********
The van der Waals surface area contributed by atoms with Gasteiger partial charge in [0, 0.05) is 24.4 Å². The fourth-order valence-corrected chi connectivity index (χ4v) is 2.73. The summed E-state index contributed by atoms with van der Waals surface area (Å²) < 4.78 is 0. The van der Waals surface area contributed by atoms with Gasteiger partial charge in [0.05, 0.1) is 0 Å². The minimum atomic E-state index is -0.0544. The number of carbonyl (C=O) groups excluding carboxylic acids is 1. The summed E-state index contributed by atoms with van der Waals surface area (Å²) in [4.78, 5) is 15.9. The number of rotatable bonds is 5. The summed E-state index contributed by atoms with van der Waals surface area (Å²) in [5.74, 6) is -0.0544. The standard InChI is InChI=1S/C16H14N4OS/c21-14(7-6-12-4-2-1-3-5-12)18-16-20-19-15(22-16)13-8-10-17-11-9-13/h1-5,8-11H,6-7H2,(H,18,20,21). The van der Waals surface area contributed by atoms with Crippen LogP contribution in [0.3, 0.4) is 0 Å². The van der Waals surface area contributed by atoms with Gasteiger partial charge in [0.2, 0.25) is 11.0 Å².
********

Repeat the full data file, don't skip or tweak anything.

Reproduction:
The van der Waals surface area contributed by atoms with Gasteiger partial charge in [0, 0.05) is 24.4 Å². The fourth-order valence-corrected chi connectivity index (χ4v) is 2.73. The summed E-state index contributed by atoms with van der Waals surface area (Å²) < 4.78 is 0. The van der Waals surface area contributed by atoms with Gasteiger partial charge in [0.05, 0.1) is 0 Å². The minimum atomic E-state index is -0.0544. The number of carbonyl (C=O) groups excluding carboxylic acids is 1. The summed E-state index contributed by atoms with van der Waals surface area (Å²) in [4.78, 5) is 15.9. The number of rotatable bonds is 5. The summed E-state index contributed by atoms with van der Waals surface area (Å²) in [5.74, 6) is -0.0544. The standard InChI is InChI=1S/C16H14N4OS/c21-14(7-6-12-4-2-1-3-5-12)18-16-20-19-15(22-16)13-8-10-17-11-9-13/h1-5,8-11H,6-7H2,(H,18,20,21). The van der Waals surface area contributed by atoms with Crippen LogP contribution in [0.3, 0.4) is 0 Å². The van der Waals surface area contributed by atoms with Gasteiger partial charge in [0.2, 0.25) is 11.0 Å².